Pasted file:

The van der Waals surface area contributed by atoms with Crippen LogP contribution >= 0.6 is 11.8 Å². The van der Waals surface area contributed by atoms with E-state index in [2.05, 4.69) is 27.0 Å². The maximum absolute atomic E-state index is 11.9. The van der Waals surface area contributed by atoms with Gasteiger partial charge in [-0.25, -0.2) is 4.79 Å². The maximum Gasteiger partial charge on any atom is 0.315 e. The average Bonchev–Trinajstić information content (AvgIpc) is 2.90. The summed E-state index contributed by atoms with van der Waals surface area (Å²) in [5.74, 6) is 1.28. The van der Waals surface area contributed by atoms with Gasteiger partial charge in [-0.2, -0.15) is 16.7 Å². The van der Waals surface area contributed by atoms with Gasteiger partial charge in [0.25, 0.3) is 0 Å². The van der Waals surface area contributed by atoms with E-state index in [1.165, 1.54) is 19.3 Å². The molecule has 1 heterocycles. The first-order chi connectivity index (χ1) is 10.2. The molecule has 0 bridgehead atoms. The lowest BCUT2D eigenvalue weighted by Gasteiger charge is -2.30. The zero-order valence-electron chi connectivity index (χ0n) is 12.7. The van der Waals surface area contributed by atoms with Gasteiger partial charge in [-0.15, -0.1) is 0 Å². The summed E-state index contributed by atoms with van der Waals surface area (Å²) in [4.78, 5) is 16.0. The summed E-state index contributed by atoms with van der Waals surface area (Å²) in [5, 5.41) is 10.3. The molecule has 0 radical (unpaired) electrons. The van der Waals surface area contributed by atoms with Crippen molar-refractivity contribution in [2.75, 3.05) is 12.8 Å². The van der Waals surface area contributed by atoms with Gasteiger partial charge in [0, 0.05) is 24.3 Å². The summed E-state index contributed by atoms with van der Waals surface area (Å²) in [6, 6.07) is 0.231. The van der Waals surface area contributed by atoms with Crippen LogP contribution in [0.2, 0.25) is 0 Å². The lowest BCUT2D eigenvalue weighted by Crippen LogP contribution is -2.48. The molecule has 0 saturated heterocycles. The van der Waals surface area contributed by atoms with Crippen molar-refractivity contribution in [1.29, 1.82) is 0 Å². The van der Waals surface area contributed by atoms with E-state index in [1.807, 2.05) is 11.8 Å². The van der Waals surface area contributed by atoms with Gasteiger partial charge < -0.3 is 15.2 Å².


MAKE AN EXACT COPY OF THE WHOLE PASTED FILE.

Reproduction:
The van der Waals surface area contributed by atoms with Crippen LogP contribution >= 0.6 is 11.8 Å². The van der Waals surface area contributed by atoms with E-state index in [2.05, 4.69) is 27.0 Å². The maximum absolute atomic E-state index is 11.9. The van der Waals surface area contributed by atoms with Gasteiger partial charge in [-0.25, -0.2) is 4.79 Å². The maximum Gasteiger partial charge on any atom is 0.315 e. The average Bonchev–Trinajstić information content (AvgIpc) is 2.90. The summed E-state index contributed by atoms with van der Waals surface area (Å²) in [5.74, 6) is 1.28. The van der Waals surface area contributed by atoms with Gasteiger partial charge in [-0.2, -0.15) is 16.7 Å². The van der Waals surface area contributed by atoms with Gasteiger partial charge in [0.25, 0.3) is 0 Å². The van der Waals surface area contributed by atoms with E-state index in [1.165, 1.54) is 19.3 Å². The molecule has 1 heterocycles. The first-order chi connectivity index (χ1) is 10.2. The molecule has 0 bridgehead atoms. The lowest BCUT2D eigenvalue weighted by Gasteiger charge is -2.30. The zero-order valence-electron chi connectivity index (χ0n) is 12.7. The van der Waals surface area contributed by atoms with Gasteiger partial charge in [-0.15, -0.1) is 0 Å². The summed E-state index contributed by atoms with van der Waals surface area (Å²) in [4.78, 5) is 16.0. The summed E-state index contributed by atoms with van der Waals surface area (Å²) in [5, 5.41) is 10.3. The molecule has 0 radical (unpaired) electrons. The van der Waals surface area contributed by atoms with Crippen molar-refractivity contribution in [2.75, 3.05) is 12.8 Å². The van der Waals surface area contributed by atoms with Gasteiger partial charge in [0, 0.05) is 24.3 Å². The summed E-state index contributed by atoms with van der Waals surface area (Å²) in [6, 6.07) is 0.231. The van der Waals surface area contributed by atoms with Crippen LogP contribution in [0.2, 0.25) is 0 Å². The lowest BCUT2D eigenvalue weighted by Crippen LogP contribution is -2.48. The molecule has 0 saturated heterocycles. The van der Waals surface area contributed by atoms with Crippen molar-refractivity contribution in [1.29, 1.82) is 0 Å². The van der Waals surface area contributed by atoms with E-state index in [1.807, 2.05) is 11.8 Å². The van der Waals surface area contributed by atoms with Gasteiger partial charge < -0.3 is 15.2 Å².